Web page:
He adds: “The move to all inclusive holidays is clear. The value is fantastic, and we spent a lot of time redefining what an all inclusive offer should include because it’s essential there is no confusion.
“Tunisia was 100% all-inclusive, and Antalya in Turkey tended to be all-inclusive. Customers who have moved back to the western Mediterranean have been looking for similar. For the UK market, we’ve increased our all-inclusive product by about 20% across Spain and Greece.”
In a trading update last week, Cook reported UK bookings for summer 2016 up 1% on last year to mid-September – an improvement from mid-July when they were 1% down.
Mottershead says: “We had a good lates market. Part of it was for Turkey, with demand coming in the two to three weeks before departure. The value for money was quite extraordinary.” He adds: “Overall, we’ve done fairly well.”
However, assessing Turkey’s prospects for summer 2017 remains a challenge.
“It’s very difficult to predict regarding Turkey,” he says.
“There is general uncertainty. Turkey is not selling as strongly at the moment as in the past, but our view is it will come back.
“The longer nothing happens, the more bookings will come in.”
At the same time, Mottershead foresees growth for Thomas Cook UK as a whole, saying: “We feel we have the right selection of hotels and we’re in a position to expand.
“We’re ahead year on year for this winter and next summer at the moment. It is early days, but we’re seeing strong demand.”
He notes Cook had hoped to expand from the UK this summer, “but with Sharm, Tunisia and Turkey, growth has not been feasible”.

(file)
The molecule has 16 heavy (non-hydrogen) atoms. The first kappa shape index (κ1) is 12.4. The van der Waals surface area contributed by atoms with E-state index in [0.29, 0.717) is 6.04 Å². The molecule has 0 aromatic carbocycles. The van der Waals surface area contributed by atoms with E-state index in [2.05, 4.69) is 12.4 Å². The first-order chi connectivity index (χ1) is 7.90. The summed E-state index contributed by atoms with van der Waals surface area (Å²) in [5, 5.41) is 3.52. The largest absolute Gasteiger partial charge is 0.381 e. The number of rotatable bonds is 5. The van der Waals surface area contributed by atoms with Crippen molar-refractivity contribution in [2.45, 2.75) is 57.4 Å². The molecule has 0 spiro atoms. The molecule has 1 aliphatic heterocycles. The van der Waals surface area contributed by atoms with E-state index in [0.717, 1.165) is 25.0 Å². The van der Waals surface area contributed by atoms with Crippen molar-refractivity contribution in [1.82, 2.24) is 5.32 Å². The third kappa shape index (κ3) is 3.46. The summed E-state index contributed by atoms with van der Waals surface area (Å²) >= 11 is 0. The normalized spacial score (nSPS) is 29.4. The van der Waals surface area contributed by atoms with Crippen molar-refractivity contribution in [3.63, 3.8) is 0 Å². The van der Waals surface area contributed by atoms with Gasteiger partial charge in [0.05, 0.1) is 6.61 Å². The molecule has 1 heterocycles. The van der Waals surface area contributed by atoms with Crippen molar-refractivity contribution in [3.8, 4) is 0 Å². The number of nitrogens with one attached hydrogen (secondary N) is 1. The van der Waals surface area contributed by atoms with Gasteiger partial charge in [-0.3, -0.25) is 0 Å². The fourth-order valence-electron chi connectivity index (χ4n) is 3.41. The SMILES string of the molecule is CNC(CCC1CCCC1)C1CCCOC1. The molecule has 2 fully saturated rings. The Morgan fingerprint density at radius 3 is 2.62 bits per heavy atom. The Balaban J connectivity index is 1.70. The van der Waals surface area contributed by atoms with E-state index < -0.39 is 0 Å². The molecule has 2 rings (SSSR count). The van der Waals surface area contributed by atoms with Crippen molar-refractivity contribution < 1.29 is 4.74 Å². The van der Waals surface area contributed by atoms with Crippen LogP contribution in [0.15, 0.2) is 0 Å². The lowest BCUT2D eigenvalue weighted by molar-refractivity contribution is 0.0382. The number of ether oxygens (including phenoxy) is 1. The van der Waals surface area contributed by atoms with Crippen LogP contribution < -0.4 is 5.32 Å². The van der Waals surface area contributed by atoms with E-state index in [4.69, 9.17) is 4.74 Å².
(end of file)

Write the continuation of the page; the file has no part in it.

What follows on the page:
Mottershead believes the introduction of direct-debit payments, allowing customers to pay the balance on holidays over several months, has helped.
“We’re seeing significant take up,” he says. “We introduced direct debit online in March and April and across our retail shops in July to enable customers to budget.” He declined to give figures, but insisted: “It’s a strong proportion of bookings.”
A desire by consumers to lock in current prices may also be a factor, following the fall in the exchange rate of the pound after the Brexit referendum vote in June. Mottershead says: “Consumers see the exchange rate movement and the value of today’s prices. They may feel prices will go up later.”
How customers book will continue to evolve, he says, while insisting Thomas Cook remains committed to its retail outlets – and to The Co-operative Travel shops the group has run under a joint-venture (JV) agreement with the Co-operative Group since 2011. Indeed, the group is looking to open “about 25 shops” in the next two years.
Mottershead says: “It’s not for us to decide how the customer books. If there is a move by customers to book online, we have to ensure they have opportunities to book. It’s an evolving situation. There is no point saying it [the proportion of online bookings] has to be this or that.”
But he insists: “We have a very viable network of shops. Of course, we have to ensure they are in the right place. We’re looking to open some more in areas where we don’t have a location at the moment. We plan to open about 25 shops in new locales over the next two years.”
And The Co-operative Travel brand “will remain for at least two years”, he says, explaining: “Whatever the decision [about the JV] we have a run-off on the brand for another two years minimum, so we will continue it.”